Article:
Results of the hematology and biochemistry are shown in Table 2. HCT (n = 9), HGB (n = 8), WBC (n = 7), and platelets (n = 8) were low in several seropositive cats. Lymphopenia was seen in 11 cats (33%), and these lymphopenic cats had high titers of antibodies to the S and RBD proteins. The number of neutrophils and monocytes were above the normal in six and eight cats, respectively (Table 2). Creatinine was found to be low in three cats and high in six cats. The liver enzyme ALT level was high in eight cats (Table 2), and these cats also had a very high titer of antibodies to the S and RBD proteins.
The seroprevalence of age and gender was not statistically significantly different between seropositive and negative cats (p > 0.05).
A considerable number of reports indicated that domestic and wild felids have been shown to be highly susceptible to natural and experimental SARS-CoV-2 infections (9, 11, 12, 17), indicating that cats can be infected with both, FCoV and SARS-CoV-2; therefore, serological cross-reaction might complicate serological diagnosis. So far, no comprehensive data are available on the analysis of cat sera for the presence of antibodies to SARS-CoV-2 before the emergence of SARS-CoV-2, December 2019 (33), and there is no report on the seropositivity of cats to SARS-CoV-2 in Turkey. Therefore, in the present study, the presence of SARS-CoV-2-specific antibodies within the cat population in Istanbul, Turkey was investigated.
SARS-CoV-2 seems to have originated from bats (1, 17) although this has not been proven; also, the involvement of an intermediate mammalian host such as the pangolin or raccoon dogs (8, 10, 34) before transmission to humans has been discussed. COVID-19 patients can transmit SARS-CoV-2 to domestic and large cats while cat to human transmission has not been reported yet (12, 14, 17). Seroprevalence studies in cats indicated that cats can be infected with SARS-CoV-2 presumably by their SARS-CoV-2-infected owners, showing mostly mild disease (17). Natural SARS-CoV-2 in cats has been reported in several countries, e.g., in Belgium (25), Hong Kong (35), USA (36), France (20), Spain (23, 24, 26), Germany (13), UK (17), Italy (37), Switzerland (38), China (14), and SARS-CoV-2-positive cats have been reported to the OIE from Russia, Denmark, Sweden, Chile, Japan, Brazil, and Argentina (39).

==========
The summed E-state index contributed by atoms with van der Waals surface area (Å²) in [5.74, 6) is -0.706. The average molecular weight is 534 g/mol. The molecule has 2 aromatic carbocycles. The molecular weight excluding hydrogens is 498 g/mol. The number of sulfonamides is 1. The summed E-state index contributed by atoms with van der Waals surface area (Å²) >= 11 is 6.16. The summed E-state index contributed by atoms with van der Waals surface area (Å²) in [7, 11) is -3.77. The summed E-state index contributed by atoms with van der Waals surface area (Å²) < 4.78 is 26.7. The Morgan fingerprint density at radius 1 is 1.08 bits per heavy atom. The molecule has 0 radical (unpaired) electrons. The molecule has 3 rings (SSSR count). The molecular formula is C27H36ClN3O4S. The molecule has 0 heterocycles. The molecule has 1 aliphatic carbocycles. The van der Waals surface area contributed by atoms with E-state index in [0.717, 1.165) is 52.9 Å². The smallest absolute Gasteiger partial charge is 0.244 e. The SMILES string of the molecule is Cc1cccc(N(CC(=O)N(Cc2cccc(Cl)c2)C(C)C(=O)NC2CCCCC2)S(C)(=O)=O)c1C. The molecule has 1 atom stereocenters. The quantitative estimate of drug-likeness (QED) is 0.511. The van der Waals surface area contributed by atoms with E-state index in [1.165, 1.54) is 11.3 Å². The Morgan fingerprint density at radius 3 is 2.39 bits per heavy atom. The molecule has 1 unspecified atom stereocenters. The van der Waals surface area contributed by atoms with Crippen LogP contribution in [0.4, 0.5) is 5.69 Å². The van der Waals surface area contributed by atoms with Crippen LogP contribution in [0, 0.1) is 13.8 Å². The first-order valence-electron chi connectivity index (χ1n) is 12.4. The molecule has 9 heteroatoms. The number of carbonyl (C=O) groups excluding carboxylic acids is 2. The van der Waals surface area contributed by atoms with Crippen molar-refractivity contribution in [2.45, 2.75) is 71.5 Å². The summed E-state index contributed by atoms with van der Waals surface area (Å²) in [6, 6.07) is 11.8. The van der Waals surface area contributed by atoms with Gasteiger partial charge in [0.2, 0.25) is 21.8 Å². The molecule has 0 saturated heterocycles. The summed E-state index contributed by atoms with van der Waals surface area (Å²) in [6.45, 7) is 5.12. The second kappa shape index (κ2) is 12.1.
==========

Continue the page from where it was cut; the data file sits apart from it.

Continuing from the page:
In Wuhan, China, 102 cats were analyzed for the presence of antibodies to SARS-CoV-2 by ELISA, and 15 of 102 (14.7%) cat sera were found to be SARS-CoV-2 positive (14). Eleven of the 15 ELISA-positive cats had neutralizing antibodies with titers ranging from 1/20 to 1/1,080, which is rather high compared with titers reported in other cat studies. No obvious clinical signs were observed in SARS-CoV-2 seropositive cats. Three of the SARS-CoV-2-positive cats were living in households with COVID-19 patients, indicating that the close contact to the SARS-CoV-2-positive owners could be the most likely source of infection (“reverse zoonosis”). Ten out of 39 serum samples collected before the emergence of SARS-CoV-2 in December 2019 were positive for SARS-CoV-2 antibodies (14). The authors indicated that no serological cross-reactivity was observed in their serological assay between antibodies against SARS-CoV-2 and type I or II feline coronavirus (14). In Germany, a total of 920 cat sera were screened by an indirect multispecies ELISA, indirect immunofluorescence test (iIFT), and neutralization test specific for SARS-CoV-2 antibodies. Overall, six (0.69% or 6/920) serum samples tested positive for antibodies to SARS-CoV-2 by both ELISA and iIFT, and two of these sera were also positive in the virus neutralization assay (13). The prevalence of SARS-CoV-2 antibodies in cats in Germany is low when compared with other countries. This could be due to the fact that the German serum samples were collected during a time period (March–April 2020) when the incidence of SARS-CoV-2 infections in the German population was low. In contrast, in France, a rather high seroprevalence of SARS-CoV-2 antibodies was found in cats, ranging from 21 to 53% (21). In another study performed in France, 22 cats that had contact to SARS-CoV-2-infected owners were tested for the presence of SARS-CoV-2 RNA by RT-PCR, and sera from 16 cats obtained before the emergence of COVID-19 were analyzed for the presence of antibodies by ELISA. SARS-CoV-2 RNA was detected in one cat, and this cat also tested positive for carrying antibodies to SARS-CoV-2 by ELISA. No antibodies to SARS-CoV-2 were detected in cats sampled before the emergence of COVID-19 (20). In Texas, USA, eight of 17 cats living in COVID-19-affected households were found to be positive either for SARS-CoV-2 RNA or SARS-CoV-2-specific neutralizing antibodies (17, 19). In a study performed in Italy, 5.8% of cats had neutralizing antibodies to SARS-CoV-2 (17, 22). The authors indicated that 22 cat sera originated from COVID-19-affected households (17, 22). In a study performed in Spain, 114 stray cats were tested for SARS-CoV-2 and four cats (3.51%) were found to be positive for SARS-CoV-2 antibodies (24). In another study in Spain, a cat living with a family with several members affected by COVID-19 was analyzed and found to be positive for SARS-CoV-2 RNA. The cat and also another cat in the same household seroconverted against SARS-CoV-2 (23). Similarly, a cat in Belgium diagnosed with severe acute respiratory syndrome, and living with a COVID-19-positive owner, tested positive for SARS-CoV-2 RNA and developed a SARS-CoV-2-specific antibody titer of 1:512 (25). In a study performed in Croatia, 131 cats were tested and 10 cats (0.76%, 10/131) were found to be positive for SARS-CoV-2 antibodies (40).